Retail Sales Flop Another Deterrent to 2022 Bank Hike says Economist

retail sales

Image © Adobe Images

UK retail sales fell 0.9% in August on a month-to-month basis, which is a slight improvement on July's figure of -2.8% but confounds analyst expectations for growth of 0.5% to be reported.

This means sales were flat in the year to August, down on the 1.9% growth reported in July and below the consensus expectation for 2.7% growth.

The Pound was seen trading softer in the wake of the release.

These retail sales figures are the latest to provide confirmation that the UK economic rebound slowed sharply in the summer months,

"August’s retail sales data bring more evidence that the recovery in consumers’ spending has lost considerable momentum," says Samuel Tombs, Chief U.K. Economist, Pantheon Macroeconomics.

ONS retail sales

Image source: Office for National Statistics – Monthly Business Survey – Retail Sales Inquiry

"A poor UK August retail sales report may take some of the momentum out of the rise in UK money market rates and also GBP," says Chris Turner, Global Head of Markets and Regional Head of Research for UK & CEE at ING.

Data shows that a significant downward drag came from food store sales volumes which fell by 1.2% in August.

The ONS says there is evidence to suggest that the further easing of hospitality restrictions had an impact on sales as people increased their social spending, such as eating and drinking at restaurants and bars.

This is supported by data from Open Table, which showed a pickup in online restaurant reservations in August.

Retail sales food stores

Image source: Office for National Statistics – Monthly Business Survey – Retail Sales Inquiry

This switch is not necessarily a drag on broader economic growth given the loss to food retailers benefits other businesses.

"This probably isn’t as gloomy a sign for the overall economic recovery as it may seem as at least some of it reflects households shifting their spending to elsewhere after the lockdowns," says Dales.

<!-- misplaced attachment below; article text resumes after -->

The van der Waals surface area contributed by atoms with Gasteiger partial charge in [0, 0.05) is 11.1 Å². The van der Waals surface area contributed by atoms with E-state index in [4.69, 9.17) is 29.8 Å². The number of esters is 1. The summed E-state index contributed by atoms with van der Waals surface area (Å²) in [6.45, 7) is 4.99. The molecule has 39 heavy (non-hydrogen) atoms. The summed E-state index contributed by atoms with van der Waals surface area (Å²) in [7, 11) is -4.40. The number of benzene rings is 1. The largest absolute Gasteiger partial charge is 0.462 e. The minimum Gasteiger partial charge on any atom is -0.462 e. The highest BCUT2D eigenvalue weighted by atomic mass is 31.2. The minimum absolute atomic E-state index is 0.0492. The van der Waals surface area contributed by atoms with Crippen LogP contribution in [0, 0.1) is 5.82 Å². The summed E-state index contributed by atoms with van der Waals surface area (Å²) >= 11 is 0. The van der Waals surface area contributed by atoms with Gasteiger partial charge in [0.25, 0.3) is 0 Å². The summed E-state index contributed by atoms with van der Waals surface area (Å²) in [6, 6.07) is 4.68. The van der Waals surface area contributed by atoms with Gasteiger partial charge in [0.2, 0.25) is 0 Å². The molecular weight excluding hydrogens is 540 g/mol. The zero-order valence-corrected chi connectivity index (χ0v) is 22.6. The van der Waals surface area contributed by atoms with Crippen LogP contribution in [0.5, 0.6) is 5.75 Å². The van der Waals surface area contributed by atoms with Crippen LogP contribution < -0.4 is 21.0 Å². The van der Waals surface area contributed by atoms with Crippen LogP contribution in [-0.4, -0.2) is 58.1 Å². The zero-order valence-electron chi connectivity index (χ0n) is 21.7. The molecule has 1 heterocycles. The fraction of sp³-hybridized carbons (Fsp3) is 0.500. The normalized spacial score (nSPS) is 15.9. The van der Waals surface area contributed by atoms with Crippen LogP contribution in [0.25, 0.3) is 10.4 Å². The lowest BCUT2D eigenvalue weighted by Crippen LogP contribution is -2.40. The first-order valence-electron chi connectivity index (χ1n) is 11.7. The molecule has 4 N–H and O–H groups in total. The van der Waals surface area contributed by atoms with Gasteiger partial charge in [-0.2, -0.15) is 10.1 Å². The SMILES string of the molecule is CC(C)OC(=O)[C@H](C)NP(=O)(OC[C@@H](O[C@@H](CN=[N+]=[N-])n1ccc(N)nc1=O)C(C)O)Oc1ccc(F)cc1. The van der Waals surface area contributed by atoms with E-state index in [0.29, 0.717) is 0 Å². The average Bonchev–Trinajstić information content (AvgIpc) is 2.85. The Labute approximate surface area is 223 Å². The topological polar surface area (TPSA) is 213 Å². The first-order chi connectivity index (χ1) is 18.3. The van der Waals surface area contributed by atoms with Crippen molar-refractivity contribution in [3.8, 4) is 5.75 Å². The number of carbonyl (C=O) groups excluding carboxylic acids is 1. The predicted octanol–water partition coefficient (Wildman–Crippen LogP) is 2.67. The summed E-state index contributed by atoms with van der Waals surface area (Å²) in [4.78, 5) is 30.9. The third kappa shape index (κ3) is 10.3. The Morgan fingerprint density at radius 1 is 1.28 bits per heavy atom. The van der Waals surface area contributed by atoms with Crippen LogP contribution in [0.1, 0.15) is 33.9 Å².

However, ongoing supply-side pressures could also be behind the data as global and domestic supply chains remain constrained by a plethora of post-pandemic issues.

The ONS reports in the last two weeks 6.5% of businesses in the retail industry were unable to get the materials, goods or services they needed.

"Pent up demand and lockdown savings may have sustained growth this summer, but this latest set of figures indicates that supply chain issues and weakening consumer demand are beginning to bite," says Aled Patchett, head of retail and consumer goods at Lloyds Bank.

Patchett says those trade headwinds are only likely to intensify as we head into autumn, with product limitations potentially restricting sales volumes during the critical golden quarter.

"Many big retailers have already issued warnings in relation to their ability to get the right products on shelves, while the UK’s Covid-fuelled appetite for online fulfilment will be tested in the run up to Christmas if current driver recruitment issues aren’t addressed," says Patchett.

Global Reach Banner

Furthermore, the data shows the high-street has been unable to retrieve lost volumes caused by the pandemic as the proportion of retail sales online rose to 27.7% in August 2021.

This is up from 27.1% in July and is substantially higher than the 19.7% in February 2020 before the pandemic.

Concerning the outlook, Pantheon's Samuel Tombs says the retail sales contribute to his view the Bank of England won't raise interest rates in the first half of 2022, which is currently the market's consensus expectation.

"The near-term outlook for households’ spending is overcast," says Tombs who was ranked the most accurate forecaster of the UK economy in 2020 by Refinitiv.

The drop "should fuel doubts about how soon the MPC will hike interest rates," he adds.

Tombs says households’ real disposable incomes will decline in the fourth quarter as CPI inflation soars to about 4.0%, labour income drops in the wake of the closure of the furlough scheme and the £20 per week uplift to Universal Credit is withdrawn.

The government's recently announced National Insurance Contribution tax hikes is also expected to weigh on disposable income while the prevalence of Covid-19 is expected to ensure households stay cautious.

Pantheon Macroeconomics expect households’ spending will take until the third quarter of 2022 to return to its pre-Covid peak.

Foreign exchange markets have bid the Pound to its current levels on the basis that a 2022 interest rate rise is likely in the first half of 2022, therefore any pushback to this date would likely pressure the UK curency.